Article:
Sunday, October 12, 2008

Manoj Mitta on JEE-2008 madness


I think I have said before that the more I learn about JEE, the more convinced I am that it's a bad exam. The latest detail, which you will find in the graphics accompanying the latest ToI story by Manoj Mitta, is about the marks corresponding to the 80th percentile in each exam. Here are the data for the last three years:

Year   Maths   Physics   Chemistry
2008302130
2007293037
2006252429

Remember, these marks are out of 160 (or so); in other words, in 2008, someone at the 80th percentile in any of the three would have got a score of less than 20 percent!

Just mull over it a bit: 80th percentile corresponds to a mere 20 percent in each exam.

Now, we also know that the 20th percentile in 2008 corresponded to just 5, 0 and 3 marks in math, physics and chemistry, respectively; this low score was the cut-off used as a first filter. This implies that the middle three quintiles -- 20th to 80th percentile, representing about 180,000 people! -- are squished in the range of 0 to 20 percent!

Now, this sort of stuff would not matter (much) if the exam didn't care about those outside of the top quintile in each exam (Mitta says that using this filter across all three exams would still leave some 24,000 students!). But the IITs are not doing that. For some strange reason, since JEE-2006, the IITs have been using a procedure that plumbs the very crowded middle three quintiles.

When you have a procedure that makes you fish in this very crowded pool, you are not running an entrance exam, you are running a lottery.

[How bad is this lottery-like situation? We know some data on this question, thanks to Charu Sudan Kasturi's report in the Telegraph: practically every sixth rank-holder in JEE-2006 wouldn't be there if the IITs had chosen a different procedure. And in the rank range of 2000 to 5500, it's every fourth candidate who won the lottery that year!]

* * *

I believe the IITs are first rate institutions that insist on using a third rate entrance exam / procedure. Their entrance exam doesn't aspire to any statistical validity, nor to any reproducibility (and we knew that). They invest the rank order produced by such a flawed exam with a sanctity it just does not deserve.

In short, they have let JEE become a war between the IITs and coaching centres. And, in the process, they have taken their eyes off the primary purpose of JEE: to select the right kind of students -- bright, fresh (at the least, not burnt out!), and from diverse backgrounds.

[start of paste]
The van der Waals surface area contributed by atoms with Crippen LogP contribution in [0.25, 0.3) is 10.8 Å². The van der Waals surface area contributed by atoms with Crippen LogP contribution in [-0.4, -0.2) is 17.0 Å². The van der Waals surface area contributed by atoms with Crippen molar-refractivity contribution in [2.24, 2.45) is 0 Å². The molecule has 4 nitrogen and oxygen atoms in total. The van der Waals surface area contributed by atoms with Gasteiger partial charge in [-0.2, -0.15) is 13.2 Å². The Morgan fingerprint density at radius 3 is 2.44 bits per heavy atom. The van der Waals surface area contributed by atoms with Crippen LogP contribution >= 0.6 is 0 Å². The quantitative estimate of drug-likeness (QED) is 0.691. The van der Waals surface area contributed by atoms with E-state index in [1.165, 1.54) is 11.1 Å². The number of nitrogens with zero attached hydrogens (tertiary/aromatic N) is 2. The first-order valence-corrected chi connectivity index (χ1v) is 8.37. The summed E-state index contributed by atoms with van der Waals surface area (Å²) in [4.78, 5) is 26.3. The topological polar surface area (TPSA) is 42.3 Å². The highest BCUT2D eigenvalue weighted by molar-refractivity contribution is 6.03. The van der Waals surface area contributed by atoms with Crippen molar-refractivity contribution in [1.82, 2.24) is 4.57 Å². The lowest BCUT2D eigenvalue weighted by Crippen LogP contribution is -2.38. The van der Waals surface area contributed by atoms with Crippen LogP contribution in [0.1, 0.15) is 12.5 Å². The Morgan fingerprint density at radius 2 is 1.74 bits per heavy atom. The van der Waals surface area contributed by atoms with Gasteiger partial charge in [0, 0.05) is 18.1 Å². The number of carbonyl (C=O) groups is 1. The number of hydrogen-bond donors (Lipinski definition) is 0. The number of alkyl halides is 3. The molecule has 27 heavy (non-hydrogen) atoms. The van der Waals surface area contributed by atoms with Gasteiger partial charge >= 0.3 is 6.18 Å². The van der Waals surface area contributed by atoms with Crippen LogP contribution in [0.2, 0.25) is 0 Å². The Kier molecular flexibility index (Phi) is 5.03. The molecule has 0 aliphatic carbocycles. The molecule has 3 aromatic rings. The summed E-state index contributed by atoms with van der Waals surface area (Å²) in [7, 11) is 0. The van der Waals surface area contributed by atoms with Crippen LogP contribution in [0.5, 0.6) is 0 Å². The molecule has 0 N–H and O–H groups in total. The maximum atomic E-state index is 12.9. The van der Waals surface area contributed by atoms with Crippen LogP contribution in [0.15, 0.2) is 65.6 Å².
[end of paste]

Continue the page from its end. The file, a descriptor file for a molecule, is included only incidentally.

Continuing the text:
6 Comments:

  1. Vinod Khare said...

    I agree with most of what you said. However, I am still a bit puzzled over the emphasis you laid on the 80th percentile getting only 20% marks.

    Now, in a qualifying exam, where the goal is to test how much the student learnt out of what was taught (like the board exam or a college semester exam) this would have been ghastly. One would expect the good guys to retain at least 70 - 80% of what was taught.

    However, JEE is a competitive exam. It doesn't matter how much score anyone gets as long as they score better than the others. Isn't it?

  2. Sourav said...

    I always thought the other way.IITs are a third rate institution which has a first rate entrance exam. The exam evaluation raises many questions,as I can clearly see.However,JEE is still one of the most stimulating intellectual experience for the 18 year old.

    and there is no denying that there is a war between the IITs and the coaching (or "cramming") centers.
    and that is a war that has to be fought in order to ensure that really bright,intelligent students come out of the system.

  3. Anonymous said...

    As long as we have this mad rush for IITs, the problem is bound to get worse. Doesn't look like the problem with JEE per se.

    Wasn't it just two years ago - the mandarins decided to overhaul JEE pattern radically - ostensibly to lessen the influence of coaching centres? Subjective problems were chucked out, and the paper made more 'objective'. This was done with much fanfare. The outcome - coaching centres still thrive, conduct of JEE is getting murkier year after!

    kumar

  4. Pushkar said...

    Is the situation different for CBSE Medical, AIEEE , CAT , IAS ?

    Situation is same everywhere.

    In CAT also situation is same.

    In fact in IAS also if you look at the results of last 10 years you will find that Toppers get very close to 60 % and all candidate who get around 35-40 % marks pass the examination. In CAT 2007 cut off was 100 out of 300. That is at score 100/300 percentile was 98. at just 33 % score percentile was 98.
    and score corrosponding to 20 percentile was close zero.

    That means between score 100 and 0 there were 170000+ candidate !! Highest marks obtained were close to 180. thats it.

  5. Pilani Pictures said...
    This comment has been removed by the author.
  6. Pilani Pictures said...

    Hi...thats a revelation! But flawed or not the exam is at least transparent.

    Being someone who had got thru the UPSC (IAS etc) Exams..i understand the need for transparency in any selection process.

    Unfortunately the UPSC has its own plans.. and the aspirants are clueless after the prelims, year after year, abt their scores as well the cutoffs!

    The general motto of the candidates is: Take it;forget it!